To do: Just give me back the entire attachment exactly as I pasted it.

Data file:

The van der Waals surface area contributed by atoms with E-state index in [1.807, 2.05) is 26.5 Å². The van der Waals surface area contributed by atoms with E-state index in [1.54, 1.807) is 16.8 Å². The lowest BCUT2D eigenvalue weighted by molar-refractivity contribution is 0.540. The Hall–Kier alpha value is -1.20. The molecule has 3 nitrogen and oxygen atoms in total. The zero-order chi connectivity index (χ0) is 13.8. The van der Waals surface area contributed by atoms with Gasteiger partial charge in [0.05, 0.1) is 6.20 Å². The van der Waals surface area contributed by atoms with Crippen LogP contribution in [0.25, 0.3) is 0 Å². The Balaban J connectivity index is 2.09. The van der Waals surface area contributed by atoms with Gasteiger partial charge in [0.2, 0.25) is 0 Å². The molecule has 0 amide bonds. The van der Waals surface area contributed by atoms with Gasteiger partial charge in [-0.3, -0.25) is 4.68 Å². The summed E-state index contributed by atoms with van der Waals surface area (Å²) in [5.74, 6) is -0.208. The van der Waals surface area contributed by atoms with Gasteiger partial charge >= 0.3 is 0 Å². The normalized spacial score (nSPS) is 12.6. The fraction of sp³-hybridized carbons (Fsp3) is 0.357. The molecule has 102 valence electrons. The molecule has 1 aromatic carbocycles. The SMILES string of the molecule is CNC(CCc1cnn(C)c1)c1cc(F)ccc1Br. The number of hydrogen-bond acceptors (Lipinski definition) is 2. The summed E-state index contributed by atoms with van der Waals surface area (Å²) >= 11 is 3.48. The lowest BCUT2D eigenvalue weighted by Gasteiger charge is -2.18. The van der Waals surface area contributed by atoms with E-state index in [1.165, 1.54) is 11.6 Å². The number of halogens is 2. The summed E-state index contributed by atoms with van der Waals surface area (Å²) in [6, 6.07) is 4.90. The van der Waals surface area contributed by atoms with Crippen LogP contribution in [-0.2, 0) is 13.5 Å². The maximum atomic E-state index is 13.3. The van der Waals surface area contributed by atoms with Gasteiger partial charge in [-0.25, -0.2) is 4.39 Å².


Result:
The van der Waals surface area contributed by atoms with E-state index in [1.807, 2.05) is 26.5 Å². The van der Waals surface area contributed by atoms with E-state index in [1.54, 1.807) is 16.8 Å². The lowest BCUT2D eigenvalue weighted by molar-refractivity contribution is 0.540. The Hall–Kier alpha value is -1.20. The molecule has 3 nitrogen and oxygen atoms in total. The zero-order chi connectivity index (χ0) is 13.8. The van der Waals surface area contributed by atoms with Gasteiger partial charge in [0.05, 0.1) is 6.20 Å². The van der Waals surface area contributed by atoms with Crippen LogP contribution in [0.25, 0.3) is 0 Å². The Balaban J connectivity index is 2.09. The van der Waals surface area contributed by atoms with Gasteiger partial charge in [0.2, 0.25) is 0 Å². The molecule has 0 amide bonds. The van der Waals surface area contributed by atoms with Gasteiger partial charge in [-0.3, -0.25) is 4.68 Å². The summed E-state index contributed by atoms with van der Waals surface area (Å²) in [5.74, 6) is -0.208. The van der Waals surface area contributed by atoms with Gasteiger partial charge >= 0.3 is 0 Å². The normalized spacial score (nSPS) is 12.6. The fraction of sp³-hybridized carbons (Fsp3) is 0.357. The molecule has 102 valence electrons. The molecule has 1 aromatic carbocycles. The SMILES string of the molecule is CNC(CCc1cnn(C)c1)c1cc(F)ccc1Br. The number of hydrogen-bond acceptors (Lipinski definition) is 2. The summed E-state index contributed by atoms with van der Waals surface area (Å²) >= 11 is 3.48. The lowest BCUT2D eigenvalue weighted by Gasteiger charge is -2.18. The van der Waals surface area contributed by atoms with E-state index in [1.165, 1.54) is 11.6 Å². The number of halogens is 2. The summed E-state index contributed by atoms with van der Waals surface area (Å²) in [6, 6.07) is 4.90. The van der Waals surface area contributed by atoms with Crippen LogP contribution in [-0.2, 0) is 13.5 Å². The maximum atomic E-state index is 13.3. The van der Waals surface area contributed by atoms with Gasteiger partial charge in [-0.25, -0.2) is 4.39 Å².